Much will also depend on the nature and extent of the power outage.

Old style landlines aren’t 100% guaranteed. They would usually be (and are often still) operational during a power outage, but telephone exchanges require power, and if their backup power supply fails, even a landline can be rendered useless.

There are also incidences where copper cables are accidentally or deliberately severed.

As an emergency backup, a mobile phone, satellite phone, or radio transceiver might all be worth considering depending on your location and circumstances.

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While that is true, excepting for individual faults on my line taking me down for 11 days due to human error, I cannot remember another PSTN fail although grant they must occur from time to time. A PSTN power induced failure requires a mains fail and a backup fail.

My concern is based on becoming ever more educated on what the NBN is and is not, using NBNCo own information and that the service caveats are many.

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We have fibre to the premises. Speed is great, but we’re still stuck with a landline phone that’s reliant on having a working NBN connection in order to work, so if there’s a power outage, the phone dies completely.

We once had our fibre cable severed thanks to one NBN Co contractor neglecting to make sure everything was tucked away properly in the underground pit after he’d done some maintenance for someone. One Saturday morning the local council cut the grass and that was the end of our NBN phone and Internet connection because a small bit of cable was poking through the pit cover. We had no connection whatsoever until NBN Co could spare someone to replace the entire fibre cable that ran from the pit, up our driveway via overhead lines and then to the box on the outside of the house. Apparently they can’t repair a damaged fibre cable and have to replace the entire thing, which took a good week or so before someone was available to carry out the job for us.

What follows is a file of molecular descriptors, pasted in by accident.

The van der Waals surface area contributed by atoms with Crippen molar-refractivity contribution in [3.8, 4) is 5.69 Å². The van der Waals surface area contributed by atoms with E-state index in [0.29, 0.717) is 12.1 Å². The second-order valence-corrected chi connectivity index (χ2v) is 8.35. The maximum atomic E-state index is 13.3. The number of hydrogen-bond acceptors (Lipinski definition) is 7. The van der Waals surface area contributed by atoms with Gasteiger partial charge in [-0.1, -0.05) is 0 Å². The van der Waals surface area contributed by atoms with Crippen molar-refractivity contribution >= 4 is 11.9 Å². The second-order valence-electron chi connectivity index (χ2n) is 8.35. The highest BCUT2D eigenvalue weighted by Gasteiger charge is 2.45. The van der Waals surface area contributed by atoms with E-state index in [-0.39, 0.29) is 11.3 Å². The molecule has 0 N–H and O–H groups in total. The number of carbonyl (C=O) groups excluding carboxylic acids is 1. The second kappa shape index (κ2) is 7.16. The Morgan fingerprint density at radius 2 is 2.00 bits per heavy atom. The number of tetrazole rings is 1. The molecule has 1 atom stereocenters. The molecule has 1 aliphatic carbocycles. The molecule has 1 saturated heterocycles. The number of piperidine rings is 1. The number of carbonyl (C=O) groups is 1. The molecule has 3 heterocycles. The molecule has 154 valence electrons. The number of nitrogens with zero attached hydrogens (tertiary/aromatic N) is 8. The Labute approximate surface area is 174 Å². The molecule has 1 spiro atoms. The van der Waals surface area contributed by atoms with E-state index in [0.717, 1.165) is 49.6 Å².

Actually they can, but apparently they won’t for whatever reason. Decades ago I watched a poor tech (USA) in a wet pit splicing a major fibre bundle a contractor dug up. It is not something new.

Do you have a battery backup for your connection?

No, I don’t have a back to base alarm nor a medical condition, so NBN Co didn’t put in the battery. I prefer to use my prepaid mobile phone anyway. The only reason the landline phone is connected is because Telstra don’t have plans that are Internet only, even though the phone is now reliant on their being an Internet connection and not the other way around as it was with the old copper network.

@PhilT, you are right. Fibre cables can be joined and repaired…otherwise one would need a cable 1000s kilometres long to cross the oceans or where optical fibre ground wires (opgw) are used to protect electical infrastructure.

They are joined under controlled conditions in the field.

I have seen this for opgw, in the back of a techicians van, which was interesting to see. The same process can be used for repairs or inserting new section/removing a piece to replace/repair damaged cables.

However, it may be cheaper for short sections to replace the whole cable than do a repair.